FRIENDS OF THE CLEARWATER
PO Box 9241 Moscow, ID 83843
April 4, 2012
Supervisor Nez Perce-Clearwater National Forests
104 Airport Road
Grangeville, Idaho 83530
Dear Supervisor Brazell,
As you are undoubtedly aware, there has been considerable public outcry over a recent wolf-trapping incident on the Nez Perce National Forest. Mr. Josh Bransford, the Fire Management Officer (FMO) on the Red River Ranger District of the Nez Perce National Forest, posted a picture on a website of a grey wolf that he had trapped. The wolf was apparently alive, with a pool of blood surrounding it, with Mr. Bransford posing in front of the wolf with a big smile.
Whether one finds this behavior deplorable–which we do, and most Americans most likely do as well–or acceptable may not be a concern of the Forest Service. Nevertheless, according to an article that appeared in the Missoulian on April 4, 2012 Missoula-based group gets threats over post on Idaho wolf trapper, Mr. Phil Sammon from the Forest Service Region One office stated that an investigation into this matter has concluded that no violations occurred. Based on what has been reported in the media, and
what we know about the incident, we have some questions about the agency investigation that we would like to be answered:
First, what prompted the Forest Service to conduct an investigation? When did the Forest Service conduct an investigation, and who conducted it?
Second, how did the Forest Service determine that Mr. Bransford set his traps on his own time, versus government time? Mr. Bransford has admitted to setting his traps on Friday March 16th. Did Mr. Bransford make a statement during your investigation as to when he set the trap(s)?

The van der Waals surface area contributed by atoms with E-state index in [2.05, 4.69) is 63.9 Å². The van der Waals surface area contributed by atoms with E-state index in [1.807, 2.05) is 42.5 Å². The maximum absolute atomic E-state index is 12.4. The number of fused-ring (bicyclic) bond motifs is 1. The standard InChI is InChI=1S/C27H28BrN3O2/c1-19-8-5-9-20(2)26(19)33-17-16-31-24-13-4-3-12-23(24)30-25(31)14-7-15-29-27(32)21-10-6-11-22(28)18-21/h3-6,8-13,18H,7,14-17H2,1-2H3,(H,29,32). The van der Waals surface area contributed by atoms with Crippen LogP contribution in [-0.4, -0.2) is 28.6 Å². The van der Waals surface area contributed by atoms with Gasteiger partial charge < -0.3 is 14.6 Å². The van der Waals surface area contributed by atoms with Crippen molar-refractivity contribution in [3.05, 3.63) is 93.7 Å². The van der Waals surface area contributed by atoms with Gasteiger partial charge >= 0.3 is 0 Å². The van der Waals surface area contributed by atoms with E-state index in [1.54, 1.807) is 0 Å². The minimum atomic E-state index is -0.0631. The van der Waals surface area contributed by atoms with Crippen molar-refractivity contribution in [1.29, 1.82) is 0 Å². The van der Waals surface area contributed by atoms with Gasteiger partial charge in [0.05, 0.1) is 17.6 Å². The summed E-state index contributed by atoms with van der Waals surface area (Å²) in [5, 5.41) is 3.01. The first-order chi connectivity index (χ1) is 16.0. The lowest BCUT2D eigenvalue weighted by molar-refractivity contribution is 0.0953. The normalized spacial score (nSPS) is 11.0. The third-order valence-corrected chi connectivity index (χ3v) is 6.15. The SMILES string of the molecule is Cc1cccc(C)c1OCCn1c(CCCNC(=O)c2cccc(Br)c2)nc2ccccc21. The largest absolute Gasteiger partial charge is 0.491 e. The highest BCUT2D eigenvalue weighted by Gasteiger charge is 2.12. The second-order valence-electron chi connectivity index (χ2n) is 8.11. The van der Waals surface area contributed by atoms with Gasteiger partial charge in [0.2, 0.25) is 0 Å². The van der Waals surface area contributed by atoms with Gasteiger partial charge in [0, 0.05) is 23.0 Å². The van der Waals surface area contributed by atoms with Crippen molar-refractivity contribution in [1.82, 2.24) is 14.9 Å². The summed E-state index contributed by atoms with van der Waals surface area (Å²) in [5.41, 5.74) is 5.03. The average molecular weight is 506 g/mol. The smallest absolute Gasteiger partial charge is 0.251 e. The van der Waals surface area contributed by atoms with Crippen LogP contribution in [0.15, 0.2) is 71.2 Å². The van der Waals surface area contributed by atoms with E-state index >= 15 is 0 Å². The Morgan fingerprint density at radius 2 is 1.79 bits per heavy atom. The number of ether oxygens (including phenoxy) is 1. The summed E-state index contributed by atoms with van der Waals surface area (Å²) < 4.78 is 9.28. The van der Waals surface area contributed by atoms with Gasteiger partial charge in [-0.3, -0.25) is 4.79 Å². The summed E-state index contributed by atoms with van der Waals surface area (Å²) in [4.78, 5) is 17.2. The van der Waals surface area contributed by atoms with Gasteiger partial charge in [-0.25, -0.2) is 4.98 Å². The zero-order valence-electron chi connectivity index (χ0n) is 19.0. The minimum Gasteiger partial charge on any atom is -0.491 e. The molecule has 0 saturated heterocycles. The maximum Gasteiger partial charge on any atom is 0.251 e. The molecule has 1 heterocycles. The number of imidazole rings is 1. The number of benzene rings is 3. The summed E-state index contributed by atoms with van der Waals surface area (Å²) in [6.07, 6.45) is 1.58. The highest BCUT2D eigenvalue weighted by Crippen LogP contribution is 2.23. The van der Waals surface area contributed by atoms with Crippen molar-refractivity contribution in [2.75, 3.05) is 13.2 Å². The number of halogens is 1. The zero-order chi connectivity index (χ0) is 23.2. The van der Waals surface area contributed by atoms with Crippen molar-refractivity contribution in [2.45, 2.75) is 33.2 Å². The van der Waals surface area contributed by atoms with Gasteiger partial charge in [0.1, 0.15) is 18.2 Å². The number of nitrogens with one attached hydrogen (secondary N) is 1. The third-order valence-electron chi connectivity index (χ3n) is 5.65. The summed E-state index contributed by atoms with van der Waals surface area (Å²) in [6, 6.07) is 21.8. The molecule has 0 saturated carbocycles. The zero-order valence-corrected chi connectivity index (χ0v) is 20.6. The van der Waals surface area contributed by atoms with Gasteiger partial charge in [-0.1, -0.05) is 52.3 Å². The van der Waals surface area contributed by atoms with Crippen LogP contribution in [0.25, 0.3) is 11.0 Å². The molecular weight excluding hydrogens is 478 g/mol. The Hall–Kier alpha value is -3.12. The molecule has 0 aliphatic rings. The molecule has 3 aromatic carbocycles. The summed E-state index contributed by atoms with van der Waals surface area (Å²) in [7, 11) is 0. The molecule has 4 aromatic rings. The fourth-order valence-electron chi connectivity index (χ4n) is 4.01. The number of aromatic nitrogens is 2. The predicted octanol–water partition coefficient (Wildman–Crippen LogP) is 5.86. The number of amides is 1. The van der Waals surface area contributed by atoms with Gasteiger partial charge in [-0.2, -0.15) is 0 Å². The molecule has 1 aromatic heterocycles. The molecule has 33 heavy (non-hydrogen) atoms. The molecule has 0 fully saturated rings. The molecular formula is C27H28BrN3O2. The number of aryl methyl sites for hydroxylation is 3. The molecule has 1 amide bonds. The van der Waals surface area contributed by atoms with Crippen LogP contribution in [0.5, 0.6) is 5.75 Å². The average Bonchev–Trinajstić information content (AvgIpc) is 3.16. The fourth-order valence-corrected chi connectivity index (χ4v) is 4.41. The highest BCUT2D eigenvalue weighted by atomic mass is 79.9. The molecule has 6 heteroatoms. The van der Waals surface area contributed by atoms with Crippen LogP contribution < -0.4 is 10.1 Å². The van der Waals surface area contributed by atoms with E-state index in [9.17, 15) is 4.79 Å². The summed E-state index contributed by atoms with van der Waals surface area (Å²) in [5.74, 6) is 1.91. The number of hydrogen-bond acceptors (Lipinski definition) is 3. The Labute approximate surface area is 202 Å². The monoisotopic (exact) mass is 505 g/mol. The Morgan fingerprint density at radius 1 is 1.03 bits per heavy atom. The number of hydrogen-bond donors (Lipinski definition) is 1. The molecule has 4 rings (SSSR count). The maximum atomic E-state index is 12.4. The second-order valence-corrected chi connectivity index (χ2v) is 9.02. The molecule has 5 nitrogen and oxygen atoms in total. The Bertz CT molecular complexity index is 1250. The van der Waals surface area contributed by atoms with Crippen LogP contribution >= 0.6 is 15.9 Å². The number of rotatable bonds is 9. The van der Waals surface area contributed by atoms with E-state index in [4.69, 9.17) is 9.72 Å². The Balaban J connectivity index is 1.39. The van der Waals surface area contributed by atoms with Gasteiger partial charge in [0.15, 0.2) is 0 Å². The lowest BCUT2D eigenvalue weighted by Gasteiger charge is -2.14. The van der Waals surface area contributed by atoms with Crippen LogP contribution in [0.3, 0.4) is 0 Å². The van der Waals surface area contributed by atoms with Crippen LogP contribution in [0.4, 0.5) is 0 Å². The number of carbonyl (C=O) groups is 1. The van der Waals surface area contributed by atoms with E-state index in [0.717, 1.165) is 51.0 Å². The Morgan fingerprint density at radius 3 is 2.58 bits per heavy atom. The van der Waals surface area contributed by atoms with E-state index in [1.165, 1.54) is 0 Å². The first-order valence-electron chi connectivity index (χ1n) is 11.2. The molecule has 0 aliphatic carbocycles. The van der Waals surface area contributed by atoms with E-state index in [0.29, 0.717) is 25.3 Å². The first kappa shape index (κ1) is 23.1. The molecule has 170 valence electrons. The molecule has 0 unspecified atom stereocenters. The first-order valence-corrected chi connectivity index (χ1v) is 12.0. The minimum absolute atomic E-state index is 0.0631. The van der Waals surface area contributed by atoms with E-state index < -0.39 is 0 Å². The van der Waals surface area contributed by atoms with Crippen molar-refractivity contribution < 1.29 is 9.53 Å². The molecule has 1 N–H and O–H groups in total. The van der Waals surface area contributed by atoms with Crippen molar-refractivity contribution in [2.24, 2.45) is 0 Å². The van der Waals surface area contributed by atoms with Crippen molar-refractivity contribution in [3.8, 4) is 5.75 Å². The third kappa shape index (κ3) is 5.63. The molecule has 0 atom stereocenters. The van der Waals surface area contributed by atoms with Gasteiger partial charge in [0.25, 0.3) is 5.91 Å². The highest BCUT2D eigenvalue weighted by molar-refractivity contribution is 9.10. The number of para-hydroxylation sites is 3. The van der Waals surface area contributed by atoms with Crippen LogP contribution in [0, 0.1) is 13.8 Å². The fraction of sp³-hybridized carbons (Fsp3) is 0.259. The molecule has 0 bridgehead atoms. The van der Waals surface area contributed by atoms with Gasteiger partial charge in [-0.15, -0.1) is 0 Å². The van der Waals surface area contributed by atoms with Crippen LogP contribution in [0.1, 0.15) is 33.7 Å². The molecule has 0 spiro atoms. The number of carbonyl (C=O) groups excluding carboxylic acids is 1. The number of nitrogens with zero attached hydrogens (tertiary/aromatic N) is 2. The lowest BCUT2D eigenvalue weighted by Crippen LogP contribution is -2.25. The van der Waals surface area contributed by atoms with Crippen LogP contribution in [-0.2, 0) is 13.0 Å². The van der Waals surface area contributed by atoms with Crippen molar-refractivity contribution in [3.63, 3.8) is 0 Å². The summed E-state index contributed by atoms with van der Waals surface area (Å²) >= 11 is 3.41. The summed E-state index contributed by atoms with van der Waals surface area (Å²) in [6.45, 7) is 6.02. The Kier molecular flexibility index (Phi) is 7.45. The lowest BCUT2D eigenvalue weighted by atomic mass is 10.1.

Third, Mr. Bransford posted the following statement on a web site called trapperman.com. (which can no longer be accessed without having an account), “I got a call on Sunday morning from a FS [Forest Service] cop that I know. You got one up here as there was a crowd forming. Several guys had stopped and taken a shot at him already.” Which Law Enforcement Officer (LEO) responded to the incident, and did that officer type up an incident report?
We understand that the incident occurred on private land. Why was a Forest Service LEO on the scene, and where did this occur? Can you please explain why the LEO gave Mr. Bransford a phone call on March 18th telling him that he had a wolf in his trap? How did the LEO know that the traps belonged to Mr. Bransford?
Fourth, it has been reported that the pool of blood that surrounded the trapped wolf was caused by people that had stopped and fired shots at the wolf. Did the LEO witness and/or make any attempt to stop the individual(s) from shooting at the trapped wolf? Idaho Code 36-1510: Interference with hunting, fishing, trapping or wildlife control clearly states that it is illegal for an individual to tamper with an animal trapped by another individual. If the officer at the scene did not witness the alleged shooting incident, was he or she able to confirm that an individual(s) had fired a gun at the trapped animal? Based on what the law enforcement officer witnessed or learned during questioning, was anyone at the scene cited, and charged for violating this law?
Fifth, Idaho Code 36-1508: Shooting from public highway specifically prohibits individuals from discharging firearms across a public road and/or from its shoulder. Did the law enforcement officer witness any individual(s) shooting from the road and/or its shoulder? If the officer was not there to witness the alleged shooting, was he or she able to confirm that shots were fired from the roadway? Were any individuals cited and charged for violating this law?
We look forward to your response with regards to this very important matter.
Ecosystem Defense Director
cc: Tom Tidwell, Chief US Forest Service via US mail
Jane Cottrell, Deputy Regional Forester, Region One via US mail
Terry Nevius, District Ranger, Red River Ranger District via US mail